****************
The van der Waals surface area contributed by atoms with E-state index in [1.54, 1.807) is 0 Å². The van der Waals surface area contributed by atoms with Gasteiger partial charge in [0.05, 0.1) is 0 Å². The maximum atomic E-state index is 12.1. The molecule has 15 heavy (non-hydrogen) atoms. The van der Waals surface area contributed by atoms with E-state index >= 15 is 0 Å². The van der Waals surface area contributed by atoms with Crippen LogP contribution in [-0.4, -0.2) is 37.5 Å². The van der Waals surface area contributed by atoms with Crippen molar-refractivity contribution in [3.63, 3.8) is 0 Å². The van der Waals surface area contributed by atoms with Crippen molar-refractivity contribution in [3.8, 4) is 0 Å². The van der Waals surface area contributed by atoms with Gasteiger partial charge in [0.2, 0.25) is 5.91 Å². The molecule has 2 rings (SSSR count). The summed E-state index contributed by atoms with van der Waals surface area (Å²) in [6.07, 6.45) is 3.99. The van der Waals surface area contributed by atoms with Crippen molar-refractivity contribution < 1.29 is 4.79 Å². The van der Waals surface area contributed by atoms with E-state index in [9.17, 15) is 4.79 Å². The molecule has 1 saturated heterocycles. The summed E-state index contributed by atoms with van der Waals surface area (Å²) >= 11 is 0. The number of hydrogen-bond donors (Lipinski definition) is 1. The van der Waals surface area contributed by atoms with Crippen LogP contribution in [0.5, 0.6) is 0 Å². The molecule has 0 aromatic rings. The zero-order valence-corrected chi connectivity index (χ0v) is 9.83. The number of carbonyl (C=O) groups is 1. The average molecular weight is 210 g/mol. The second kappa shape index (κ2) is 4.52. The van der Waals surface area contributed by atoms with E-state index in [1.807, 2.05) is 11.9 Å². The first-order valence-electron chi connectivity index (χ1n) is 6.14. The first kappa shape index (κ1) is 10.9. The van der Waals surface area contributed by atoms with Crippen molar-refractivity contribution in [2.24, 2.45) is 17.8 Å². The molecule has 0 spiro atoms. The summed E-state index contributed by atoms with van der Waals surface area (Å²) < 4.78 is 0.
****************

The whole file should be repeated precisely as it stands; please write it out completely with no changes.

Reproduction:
The van der Waals surface area contributed by atoms with E-state index in [1.54, 1.807) is 0 Å². The van der Waals surface area contributed by atoms with Gasteiger partial charge in [0.05, 0.1) is 0 Å². The maximum atomic E-state index is 12.1. The molecule has 15 heavy (non-hydrogen) atoms. The van der Waals surface area contributed by atoms with E-state index >= 15 is 0 Å². The van der Waals surface area contributed by atoms with Crippen LogP contribution in [-0.4, -0.2) is 37.5 Å². The van der Waals surface area contributed by atoms with Crippen molar-refractivity contribution in [3.63, 3.8) is 0 Å². The van der Waals surface area contributed by atoms with Crippen molar-refractivity contribution in [3.8, 4) is 0 Å². The van der Waals surface area contributed by atoms with Gasteiger partial charge in [0.2, 0.25) is 5.91 Å². The molecule has 2 rings (SSSR count). The summed E-state index contributed by atoms with van der Waals surface area (Å²) in [6.07, 6.45) is 3.99. The van der Waals surface area contributed by atoms with Crippen molar-refractivity contribution < 1.29 is 4.79 Å². The van der Waals surface area contributed by atoms with E-state index in [9.17, 15) is 4.79 Å². The molecule has 1 saturated heterocycles. The summed E-state index contributed by atoms with van der Waals surface area (Å²) >= 11 is 0. The number of hydrogen-bond donors (Lipinski definition) is 1. The van der Waals surface area contributed by atoms with Crippen LogP contribution in [0.5, 0.6) is 0 Å². The molecule has 0 aromatic rings. The zero-order valence-corrected chi connectivity index (χ0v) is 9.83. The number of carbonyl (C=O) groups is 1. The average molecular weight is 210 g/mol. The second kappa shape index (κ2) is 4.52. The van der Waals surface area contributed by atoms with E-state index in [1.807, 2.05) is 11.9 Å². The first-order valence-electron chi connectivity index (χ1n) is 6.14. The first kappa shape index (κ1) is 10.9. The van der Waals surface area contributed by atoms with Crippen molar-refractivity contribution in [2.24, 2.45) is 17.8 Å². The molecule has 0 spiro atoms. The summed E-state index contributed by atoms with van der Waals surface area (Å²) < 4.78 is 0.